Death and glory by Mike Betts

Mike Betts on Lowestoft Beach

I found my late Father’s grave this week. Over the last couple of years I found an urge, not present before, to locate it and visit it.

I was seven when he died and for probably well intentioned reasons was kept away from the funeral. Life has just gone on since then and although I have thought often about him, his grave never really featured. I am sure these facts would provide psychologists with hours of analysis of me!

We are all dysfunctional in a variety of ways. When we become Christians the Holy Spirit begins his wonderful work of restoring us and renovating us into Christ’s likeness with ever increasing glory.

Whether we grew up in an almost idyllic setting or whether our lives have been complicated stories, the wonder of knowing Christ is that he is perfectly capable, willing and able to unthread the tangled ball of wool our life can sometimes be. Not only can he unravel it from the knots, he can make something beautiful from it.

We all share in death …
Anyway – back to death! I think keeping children away from the reality of death is a huge mistake. It happens a lot though. A nursery teacher I know told me she was instructed by her superiors to tell young children observing a dead butterfly that it was ‘sleeping’, as to say it was dead would distress the children. Well consider little Johnny that night when told to go to bed and that he also needs to ‘go to sleep’! How to mess a child up in the head quickly! How ridiculous are our attempts to remove death from life. It is the one thing we are all certain to share as a common experience.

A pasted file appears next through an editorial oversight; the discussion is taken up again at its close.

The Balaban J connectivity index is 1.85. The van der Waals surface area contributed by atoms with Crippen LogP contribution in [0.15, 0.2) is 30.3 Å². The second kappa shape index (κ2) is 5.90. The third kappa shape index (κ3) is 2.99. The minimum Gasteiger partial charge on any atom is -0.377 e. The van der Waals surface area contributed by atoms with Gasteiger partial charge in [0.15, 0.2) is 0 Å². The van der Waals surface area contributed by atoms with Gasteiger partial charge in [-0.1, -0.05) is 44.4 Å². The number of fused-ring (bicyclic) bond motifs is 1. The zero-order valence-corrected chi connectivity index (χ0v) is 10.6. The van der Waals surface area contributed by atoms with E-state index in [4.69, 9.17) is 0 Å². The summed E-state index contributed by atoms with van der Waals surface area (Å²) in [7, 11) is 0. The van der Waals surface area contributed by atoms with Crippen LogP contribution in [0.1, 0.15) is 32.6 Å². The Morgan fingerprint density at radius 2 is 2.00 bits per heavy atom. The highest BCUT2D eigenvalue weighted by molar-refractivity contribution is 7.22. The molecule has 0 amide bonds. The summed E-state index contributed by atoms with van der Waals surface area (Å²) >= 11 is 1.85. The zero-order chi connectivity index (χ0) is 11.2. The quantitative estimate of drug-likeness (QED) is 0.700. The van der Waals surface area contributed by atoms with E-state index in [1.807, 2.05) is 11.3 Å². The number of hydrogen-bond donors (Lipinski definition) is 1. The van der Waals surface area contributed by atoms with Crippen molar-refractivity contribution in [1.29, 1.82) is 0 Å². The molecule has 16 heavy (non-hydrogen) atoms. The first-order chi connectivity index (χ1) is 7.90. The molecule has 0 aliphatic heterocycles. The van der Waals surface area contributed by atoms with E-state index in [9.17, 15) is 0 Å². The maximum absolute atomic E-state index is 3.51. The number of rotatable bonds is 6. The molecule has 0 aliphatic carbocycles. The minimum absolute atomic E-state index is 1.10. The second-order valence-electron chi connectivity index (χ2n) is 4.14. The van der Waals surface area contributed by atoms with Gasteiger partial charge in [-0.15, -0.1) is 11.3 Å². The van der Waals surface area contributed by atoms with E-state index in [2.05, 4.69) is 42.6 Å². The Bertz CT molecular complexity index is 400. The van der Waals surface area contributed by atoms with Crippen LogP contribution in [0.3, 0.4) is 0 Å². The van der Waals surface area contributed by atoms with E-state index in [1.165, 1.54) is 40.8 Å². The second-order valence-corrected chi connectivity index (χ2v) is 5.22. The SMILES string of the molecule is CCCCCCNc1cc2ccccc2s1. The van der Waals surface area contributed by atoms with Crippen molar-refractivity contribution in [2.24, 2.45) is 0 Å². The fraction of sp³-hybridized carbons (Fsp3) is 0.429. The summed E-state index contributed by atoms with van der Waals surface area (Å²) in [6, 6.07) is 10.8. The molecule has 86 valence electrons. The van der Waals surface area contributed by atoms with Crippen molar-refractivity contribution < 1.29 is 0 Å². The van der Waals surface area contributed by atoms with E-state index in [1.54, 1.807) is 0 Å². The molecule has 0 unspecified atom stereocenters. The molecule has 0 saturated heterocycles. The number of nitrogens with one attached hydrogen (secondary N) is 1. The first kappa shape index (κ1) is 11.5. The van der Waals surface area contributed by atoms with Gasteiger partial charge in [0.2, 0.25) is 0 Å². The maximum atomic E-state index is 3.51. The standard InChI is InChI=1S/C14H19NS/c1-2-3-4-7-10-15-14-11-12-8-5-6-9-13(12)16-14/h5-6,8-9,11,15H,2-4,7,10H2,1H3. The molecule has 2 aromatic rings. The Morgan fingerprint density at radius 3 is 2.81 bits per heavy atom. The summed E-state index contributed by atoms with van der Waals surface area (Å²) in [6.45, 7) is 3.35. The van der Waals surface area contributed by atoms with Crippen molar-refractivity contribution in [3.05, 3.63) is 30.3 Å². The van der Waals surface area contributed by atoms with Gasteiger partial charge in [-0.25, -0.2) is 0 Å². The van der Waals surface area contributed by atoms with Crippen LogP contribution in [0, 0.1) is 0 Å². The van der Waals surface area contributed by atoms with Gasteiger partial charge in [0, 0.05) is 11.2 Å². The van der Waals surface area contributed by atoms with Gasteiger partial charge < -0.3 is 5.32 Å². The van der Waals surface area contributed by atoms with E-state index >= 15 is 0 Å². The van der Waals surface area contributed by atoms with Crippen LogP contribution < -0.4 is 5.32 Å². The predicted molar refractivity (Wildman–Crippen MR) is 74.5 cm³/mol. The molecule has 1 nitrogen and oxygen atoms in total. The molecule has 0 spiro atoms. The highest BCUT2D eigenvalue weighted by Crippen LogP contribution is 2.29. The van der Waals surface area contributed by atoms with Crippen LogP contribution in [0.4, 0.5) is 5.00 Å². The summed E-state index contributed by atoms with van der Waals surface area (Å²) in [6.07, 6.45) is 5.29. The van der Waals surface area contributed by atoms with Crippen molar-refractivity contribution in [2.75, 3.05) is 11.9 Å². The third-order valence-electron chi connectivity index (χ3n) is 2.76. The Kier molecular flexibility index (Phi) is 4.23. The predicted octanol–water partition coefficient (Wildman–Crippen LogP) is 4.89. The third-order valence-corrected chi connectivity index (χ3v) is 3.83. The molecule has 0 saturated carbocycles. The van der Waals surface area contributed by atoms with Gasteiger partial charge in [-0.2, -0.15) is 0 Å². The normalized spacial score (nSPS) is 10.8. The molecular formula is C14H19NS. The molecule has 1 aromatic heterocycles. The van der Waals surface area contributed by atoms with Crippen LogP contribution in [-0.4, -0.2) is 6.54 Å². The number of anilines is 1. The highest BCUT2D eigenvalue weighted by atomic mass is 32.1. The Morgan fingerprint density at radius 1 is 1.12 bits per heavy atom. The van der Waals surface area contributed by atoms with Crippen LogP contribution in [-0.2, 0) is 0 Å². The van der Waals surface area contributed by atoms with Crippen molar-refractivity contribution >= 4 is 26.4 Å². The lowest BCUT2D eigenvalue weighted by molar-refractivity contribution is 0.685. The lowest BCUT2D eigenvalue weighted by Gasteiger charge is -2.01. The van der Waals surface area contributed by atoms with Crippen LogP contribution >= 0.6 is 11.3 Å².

Now before you all conclude ‘he sounds depressed’ – I’m not. I am actually happy. I was happy I found my late Father’s grave and that his last words to my Mum were ‘I will see you in glory’. His grave inscription reads ‘At rest’. He is. The amazing thing is that one day he and I will have the chance to catch up on a lifetime of mine he missed.

… But it’s not the end
For the Christian death is not an enemy any more. Glory awaits unfading, unimaginable perfection and unhindered clear communication between us and Father God. Now we see in part, we hear in part, we know in part. What we have in fragments is enough to whet the appetite, but then how remarkable it will be to be in the renewed heavens and renewed earth where it somehow all merges. Just like a seed becomes a flower and in doing so becomes something way beyond the glory one would imagine coming from such a small black speck so the earth and heavens will outshine even our wildest dreams.

Life still matters
Life here is precious and not to be wasted. It matters. We are not to be so heavenly minded that we are of no earthly use. But neither should we live without a robust and focused attention on the main event that this life is just a prelude for. Only in Christ can this future be accessed. Without him as Saviour the Bible says our future is unimaginable horror.

Let us who are Christians and saved by Christ never lose sight of the ultimate prize and hope to which we are called: eternal life through Christ as a gift accessed through faith in his finished work on the cross.


1 comment

    • Martin on 2 February, 2011 at 12:42 pm

    Mike, thanks for refreshing in me the hope that I have, for the eternity getting to know my son (as well as the other joys in store).

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